The terms militant atheism and militant atheist are sometimes pejorative designations applied to atheists who are seen as hostile towards religion. They have a history going back to at least 1894 [1] and have been applied to people from Thomas Hobbes onwards. Recently, the term has been used to describe atheists such as Richard Dawkins[2] and Sam Harris[3].

Julian Baggini defines militant atheism as "Atheism which is actively hostile to religion", which "requires more than strong disagreement with religion - it requires something verging on hatred and is characterised by a desire to wipe out all forms of religious belief. Militant atheists tend to make one or both of two claims that moderate atheists do not. The first is that religion is demonstrably false or nonsense and the second is that it is usually or always harmful"[4]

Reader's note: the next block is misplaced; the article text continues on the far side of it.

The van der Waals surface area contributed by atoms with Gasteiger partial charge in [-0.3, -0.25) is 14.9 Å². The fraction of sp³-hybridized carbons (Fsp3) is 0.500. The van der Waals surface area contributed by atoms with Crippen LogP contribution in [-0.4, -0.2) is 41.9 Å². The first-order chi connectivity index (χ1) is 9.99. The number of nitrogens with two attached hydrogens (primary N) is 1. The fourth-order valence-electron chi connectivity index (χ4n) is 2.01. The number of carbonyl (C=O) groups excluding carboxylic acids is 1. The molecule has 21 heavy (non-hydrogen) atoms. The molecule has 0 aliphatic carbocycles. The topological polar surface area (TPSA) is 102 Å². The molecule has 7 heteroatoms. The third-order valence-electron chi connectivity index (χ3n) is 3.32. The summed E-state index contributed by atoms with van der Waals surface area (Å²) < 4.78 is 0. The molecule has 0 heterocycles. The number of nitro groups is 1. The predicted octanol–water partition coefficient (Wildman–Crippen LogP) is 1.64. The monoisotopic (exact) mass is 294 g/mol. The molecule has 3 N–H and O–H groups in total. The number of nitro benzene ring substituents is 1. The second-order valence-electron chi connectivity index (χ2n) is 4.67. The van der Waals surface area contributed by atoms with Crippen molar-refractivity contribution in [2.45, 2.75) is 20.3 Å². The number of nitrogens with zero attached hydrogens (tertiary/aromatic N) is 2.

• Engels is considered a militant atheist by Oscar J. Hammen [5]. The belief that Marx was a militant atheist has been challenged [6]. The ascent of the Bolsheviks to power in 1917 "meant the beginning of a campaign of militant atheism"[7] and in 1922 Lenin referred with approval to "militant atheist literature" and demanded that the journal Pod Znamenem Marksizma "must be a militant atheist organ", explaining that he meant militant 'in the sense of unflinchingly exposing and indicting all modern “graduated flunkeys of clericalism”, irrespective of whether they act as representatives of official science or as free lances calling themselves “democratic Left or ideologically socialist” publicists'[8]. In 1959 the Znanie Society (a successor to the League of the Militant Godless) produced a monthly journal called Nauka i Religya which described itself as "a fighting organ of militant atheism", rejecting the view that religion would disappear of itself, and in 1961 the Ukranian branch produced a similar journal called Militant Atheist.[9]